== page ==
The 3 month residency is where New Zealand and Taiwanese artists Tiffany Singh and Jui-Pin Chang meet and collide. They use embroidery, sewing and patchwork consciously to select the most distinctive local fabrics from their previous residencies and integrate them into a new iteration of womens making. This is expressed through collbaorations with the local community entwining with their own personal histories and memories. With textiles  pieced together as a contemporary works with the colour and imagery of each piece of fabric describing its own country and cultural context. 

The main residency outcome was the artwork Treasure House a historical reference to the generational experience of making, bound to domestic and household responsibility. As embroidery and weaving are largely regarded as the birthplace of women's industry and liberation towards equality and financial independence. This work was created during the residency  a The Other Woman Gallery for the Love and Hope – 2022 World Women’s Art Festival exhibition, co-hosted by the Ministry of Culture, Taitung County Government and the Taiwan Women’s Art Association and presented at the Taitung Museum of Fine Arts.

The parnership also developed the social practice narrative through the red carpet presenting a work of collective sharing, that ferments craft through sharing of knowledge and of cultural histories. With a focus local technologies paired with social practice ethics to emerge as a united practice that nurtures the sentiment; Women's practice carries the spirit of the ancestors. These collaborations are vital to the artwork, enabling furthered visibility within a contemporary art landscape to elevate the importance of craft. Giving value to the artform and allowing women to subsidise their families and to further stabilise the living environment for their Hmong and Amis tribes - Art Map editorial Department // July 28th // Chen Peiyu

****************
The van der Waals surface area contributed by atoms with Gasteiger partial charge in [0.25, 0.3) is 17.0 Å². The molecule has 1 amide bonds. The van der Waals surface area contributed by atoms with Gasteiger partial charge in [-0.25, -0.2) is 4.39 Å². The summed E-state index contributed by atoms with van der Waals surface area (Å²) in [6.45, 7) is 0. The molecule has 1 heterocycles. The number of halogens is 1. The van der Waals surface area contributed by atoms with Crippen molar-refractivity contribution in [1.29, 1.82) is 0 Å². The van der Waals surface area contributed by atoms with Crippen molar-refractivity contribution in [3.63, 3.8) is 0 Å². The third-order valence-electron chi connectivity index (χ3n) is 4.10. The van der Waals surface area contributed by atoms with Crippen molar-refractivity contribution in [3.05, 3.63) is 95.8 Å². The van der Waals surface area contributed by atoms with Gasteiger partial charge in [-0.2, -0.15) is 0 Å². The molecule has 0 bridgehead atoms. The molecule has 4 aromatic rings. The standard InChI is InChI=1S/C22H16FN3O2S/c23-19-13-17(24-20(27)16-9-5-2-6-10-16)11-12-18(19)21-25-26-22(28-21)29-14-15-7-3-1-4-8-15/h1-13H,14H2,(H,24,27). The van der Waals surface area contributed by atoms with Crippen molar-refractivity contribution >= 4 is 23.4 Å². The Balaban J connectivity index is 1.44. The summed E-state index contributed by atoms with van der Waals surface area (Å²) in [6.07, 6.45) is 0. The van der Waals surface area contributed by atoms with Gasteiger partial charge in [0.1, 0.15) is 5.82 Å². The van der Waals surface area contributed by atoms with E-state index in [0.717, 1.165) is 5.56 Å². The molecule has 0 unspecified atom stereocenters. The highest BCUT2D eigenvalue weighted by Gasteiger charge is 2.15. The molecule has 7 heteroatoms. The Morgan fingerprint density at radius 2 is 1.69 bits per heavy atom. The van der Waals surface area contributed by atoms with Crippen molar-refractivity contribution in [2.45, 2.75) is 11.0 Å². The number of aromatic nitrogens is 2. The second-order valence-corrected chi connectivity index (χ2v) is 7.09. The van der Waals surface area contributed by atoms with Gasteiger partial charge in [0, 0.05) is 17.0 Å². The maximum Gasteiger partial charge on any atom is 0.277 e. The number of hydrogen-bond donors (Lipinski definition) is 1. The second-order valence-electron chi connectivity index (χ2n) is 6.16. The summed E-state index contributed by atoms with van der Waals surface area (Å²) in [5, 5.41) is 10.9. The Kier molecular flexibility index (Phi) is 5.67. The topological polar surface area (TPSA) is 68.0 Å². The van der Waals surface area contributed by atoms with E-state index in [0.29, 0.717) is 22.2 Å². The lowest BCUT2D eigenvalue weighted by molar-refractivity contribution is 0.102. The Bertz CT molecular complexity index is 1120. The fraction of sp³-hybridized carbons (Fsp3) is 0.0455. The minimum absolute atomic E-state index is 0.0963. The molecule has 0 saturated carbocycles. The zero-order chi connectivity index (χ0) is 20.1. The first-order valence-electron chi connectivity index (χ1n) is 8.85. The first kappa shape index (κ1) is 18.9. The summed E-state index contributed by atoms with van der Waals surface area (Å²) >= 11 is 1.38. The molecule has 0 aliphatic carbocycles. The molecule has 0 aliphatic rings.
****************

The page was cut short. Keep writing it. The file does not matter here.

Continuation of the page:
Made in collaboration with 哈拿·葛琉 & The Orchid Weavers Womens Tribe of Dulan;鄭玉花, 鄭惠美, 高燕玲, 潘淑華, 林淑玲 Taiwan, 2022 & Chamaliin Hmong Women's Refugee Community of Bangkok, Thailand, 2019  & Taiwanese filmmaker Yin Qi Huang. Tiffany Singh and Jui-Pin Chang would like to acknowledge the support of Creative New Zealand and The Taiwan Women's Association for making this work possible.

The full project can be found here:

population, and loss of faith in traditional medicine among the younger generations

have resulted in a sharp decrease of not only indigenous culture and languages, but also

loss of traditional herbs and therapies. Reflective of my previous body of work with

healing foods and flowers, this project would further unpack my academic enquiry

around the Arts - Health and Wellbeing dynamic. The artwork would also serve as

awareness tool that continues to perpetuate the dialogue around the importance and

forgotten wisdom knowledge associated to the natural environment and Mother Earth.